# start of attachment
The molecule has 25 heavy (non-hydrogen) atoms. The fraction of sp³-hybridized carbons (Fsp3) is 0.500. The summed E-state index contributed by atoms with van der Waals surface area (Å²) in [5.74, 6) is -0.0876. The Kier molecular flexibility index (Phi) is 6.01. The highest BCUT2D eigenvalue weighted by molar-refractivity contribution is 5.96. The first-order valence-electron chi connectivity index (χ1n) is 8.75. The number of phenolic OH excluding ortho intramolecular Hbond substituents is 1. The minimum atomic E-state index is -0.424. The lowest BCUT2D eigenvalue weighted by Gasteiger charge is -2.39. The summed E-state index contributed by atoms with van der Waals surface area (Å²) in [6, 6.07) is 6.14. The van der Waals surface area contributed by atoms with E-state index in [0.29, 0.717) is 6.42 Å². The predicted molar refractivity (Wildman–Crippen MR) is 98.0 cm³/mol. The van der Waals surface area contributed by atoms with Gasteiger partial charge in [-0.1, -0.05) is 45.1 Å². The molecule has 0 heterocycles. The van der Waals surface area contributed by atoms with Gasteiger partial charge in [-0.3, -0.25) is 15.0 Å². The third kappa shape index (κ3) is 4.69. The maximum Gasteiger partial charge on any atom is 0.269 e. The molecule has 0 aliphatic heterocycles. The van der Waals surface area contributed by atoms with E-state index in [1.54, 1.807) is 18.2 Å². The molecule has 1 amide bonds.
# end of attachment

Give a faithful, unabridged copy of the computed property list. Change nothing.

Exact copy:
The molecule has 25 heavy (non-hydrogen) atoms. The fraction of sp³-hybridized carbons (Fsp3) is 0.500. The summed E-state index contributed by atoms with van der Waals surface area (Å²) in [5.74, 6) is -0.0876. The Kier molecular flexibility index (Phi) is 6.01. The highest BCUT2D eigenvalue weighted by molar-refractivity contribution is 5.96. The first-order valence-electron chi connectivity index (χ1n) is 8.75. The number of phenolic OH excluding ortho intramolecular Hbond substituents is 1. The minimum atomic E-state index is -0.424. The lowest BCUT2D eigenvalue weighted by Gasteiger charge is -2.39. The summed E-state index contributed by atoms with van der Waals surface area (Å²) in [6, 6.07) is 6.14. The van der Waals surface area contributed by atoms with E-state index in [0.29, 0.717) is 6.42 Å². The predicted molar refractivity (Wildman–Crippen MR) is 98.0 cm³/mol. The van der Waals surface area contributed by atoms with Gasteiger partial charge in [-0.1, -0.05) is 45.1 Å². The molecule has 0 heterocycles. The van der Waals surface area contributed by atoms with Gasteiger partial charge in [-0.3, -0.25) is 15.0 Å². The third kappa shape index (κ3) is 4.69. The maximum Gasteiger partial charge on any atom is 0.269 e. The molecule has 0 aliphatic heterocycles. The van der Waals surface area contributed by atoms with E-state index in [1.54, 1.807) is 18.2 Å². The molecule has 1 amide bonds.